3 Tips for Building a Robust Personal Brand

Posted December 2, 2023 by Catherine Kaputa in Uncategorized / 0 Comments

https://www.asbn.com/small-business-shows/atlanta-small-business-show/three-tips-for-building-a-robust-personal-brand-cathrine-kaputa/

To compete in today’s new world of work with hybrid, remote and in-person working, and AI beckoning, it pays to learn about personal branding. Branding is all about being recognized as someone who adds value to a business or career situation.Here are 3 tips:

1. Have a focused brand identity. Remember the Law of Singularity in branding. Being a Jack or Jill of all trades is no where’s ville in branding. If you can’t articulate your value in 10 words or less, go back to the drawing board.


2. Be different. Most people have a me-too brand that’s generic and something you’ve heard dozens of times before. You’ll always be perceived as second rate if you take that approach.


3. Be relevant. We live in a dynamic world and you need to keep up with what’s taking place and solve a problem that’s important today, not yesterday’s needs.

To learn more, click the link above to check out my interview on ASBN, America’s Small Business Network.
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Branding Advice from Barbra Streisand

Posted November 16, 2023 by Catherine Kaputa in Uncategorized / 0 Comments


Many successful people have traits in common as Barbra Streisand points out in her new memoir, “My Name is Barbra.” Weighing in at 1000 pages, it’s full of tips and hefty enough to be part of your exercise program.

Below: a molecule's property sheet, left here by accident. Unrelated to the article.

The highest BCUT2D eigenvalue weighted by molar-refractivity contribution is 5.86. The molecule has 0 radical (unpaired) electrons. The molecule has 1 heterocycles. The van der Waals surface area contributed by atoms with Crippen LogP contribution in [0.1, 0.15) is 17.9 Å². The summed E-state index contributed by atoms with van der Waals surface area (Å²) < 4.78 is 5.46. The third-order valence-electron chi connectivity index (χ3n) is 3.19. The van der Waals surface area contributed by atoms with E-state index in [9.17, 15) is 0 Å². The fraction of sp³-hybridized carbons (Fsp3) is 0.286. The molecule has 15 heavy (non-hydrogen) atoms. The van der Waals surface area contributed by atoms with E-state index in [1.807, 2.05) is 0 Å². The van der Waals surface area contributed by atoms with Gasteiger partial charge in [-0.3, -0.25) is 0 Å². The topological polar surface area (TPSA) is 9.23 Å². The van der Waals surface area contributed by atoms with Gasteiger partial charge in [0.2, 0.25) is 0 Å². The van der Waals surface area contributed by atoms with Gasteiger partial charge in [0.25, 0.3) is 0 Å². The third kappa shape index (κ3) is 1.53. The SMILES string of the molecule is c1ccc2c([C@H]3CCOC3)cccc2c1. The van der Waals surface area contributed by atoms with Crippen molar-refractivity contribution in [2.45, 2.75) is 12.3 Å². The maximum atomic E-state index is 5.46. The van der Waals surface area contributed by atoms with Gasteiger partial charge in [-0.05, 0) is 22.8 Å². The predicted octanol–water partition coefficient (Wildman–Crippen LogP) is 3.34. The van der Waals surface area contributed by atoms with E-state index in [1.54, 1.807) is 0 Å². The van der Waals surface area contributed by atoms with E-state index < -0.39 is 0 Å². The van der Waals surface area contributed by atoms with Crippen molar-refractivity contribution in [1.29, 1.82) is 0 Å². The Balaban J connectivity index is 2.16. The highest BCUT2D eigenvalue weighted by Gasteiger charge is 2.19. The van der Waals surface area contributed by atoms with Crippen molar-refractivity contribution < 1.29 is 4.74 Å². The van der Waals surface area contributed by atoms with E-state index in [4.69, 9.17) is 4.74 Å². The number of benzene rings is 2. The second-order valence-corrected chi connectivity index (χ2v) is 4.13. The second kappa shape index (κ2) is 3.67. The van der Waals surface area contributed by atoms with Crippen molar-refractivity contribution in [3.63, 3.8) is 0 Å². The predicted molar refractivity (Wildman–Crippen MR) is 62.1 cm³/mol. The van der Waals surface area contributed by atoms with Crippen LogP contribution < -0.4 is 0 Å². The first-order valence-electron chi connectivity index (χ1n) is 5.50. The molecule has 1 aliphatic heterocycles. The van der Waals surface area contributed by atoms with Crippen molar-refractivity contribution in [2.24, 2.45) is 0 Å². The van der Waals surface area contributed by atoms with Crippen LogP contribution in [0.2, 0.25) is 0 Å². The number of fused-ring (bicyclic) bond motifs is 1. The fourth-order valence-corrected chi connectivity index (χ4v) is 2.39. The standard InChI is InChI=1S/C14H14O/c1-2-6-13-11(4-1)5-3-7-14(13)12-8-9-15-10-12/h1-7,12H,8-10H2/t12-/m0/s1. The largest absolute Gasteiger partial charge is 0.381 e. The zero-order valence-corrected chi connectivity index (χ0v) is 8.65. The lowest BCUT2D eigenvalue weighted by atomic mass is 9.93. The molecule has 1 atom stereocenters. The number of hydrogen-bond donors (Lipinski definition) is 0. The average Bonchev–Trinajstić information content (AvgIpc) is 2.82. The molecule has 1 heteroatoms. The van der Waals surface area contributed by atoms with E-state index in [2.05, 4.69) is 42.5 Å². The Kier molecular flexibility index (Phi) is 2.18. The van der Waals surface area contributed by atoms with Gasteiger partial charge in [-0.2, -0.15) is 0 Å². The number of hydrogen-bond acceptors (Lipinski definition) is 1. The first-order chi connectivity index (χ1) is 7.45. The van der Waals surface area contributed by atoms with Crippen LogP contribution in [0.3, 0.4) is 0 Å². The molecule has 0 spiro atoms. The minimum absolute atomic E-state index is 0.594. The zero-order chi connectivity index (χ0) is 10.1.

Here are 3 take-aways from the book:

• See yourself as a superstar from the beginning
Streisand’s success wasn’t just due to her talent and she’s got plenty of that and the awards to prove it. Yet we all know talented people who don’t realize their potential. She always aimed high. “I have never looked for jobs in the chorus,” she says in the book. “Frankly, I don’t think it even occurred to me. Working my way up slowly didn’t figure into my plan.”

• Perfectionism is the path to greatness
Barbara was a relentless perfectionist and no detail was too small. When she appeared on the Ed Sullivan show, the host had pronounced her name as Streis – land before the show. Worried that they might do it again live on air, she called out from backstage, “Streisand like sand on the beach.” Decades later, she called Tim Cook, CEO of Apple to correct Siri who pronounced her name as Strei – zand.

• Have a verbal and visual identity that stands out
Streisand understood that being different is important for a brand. Born Barbara, she had a pretty common name for a girl of her generation She figure]ed that she’s didn’t need the second “a,” so she dispensed with it. There’s only one Barbra and it’s Barbara Streisand. She famously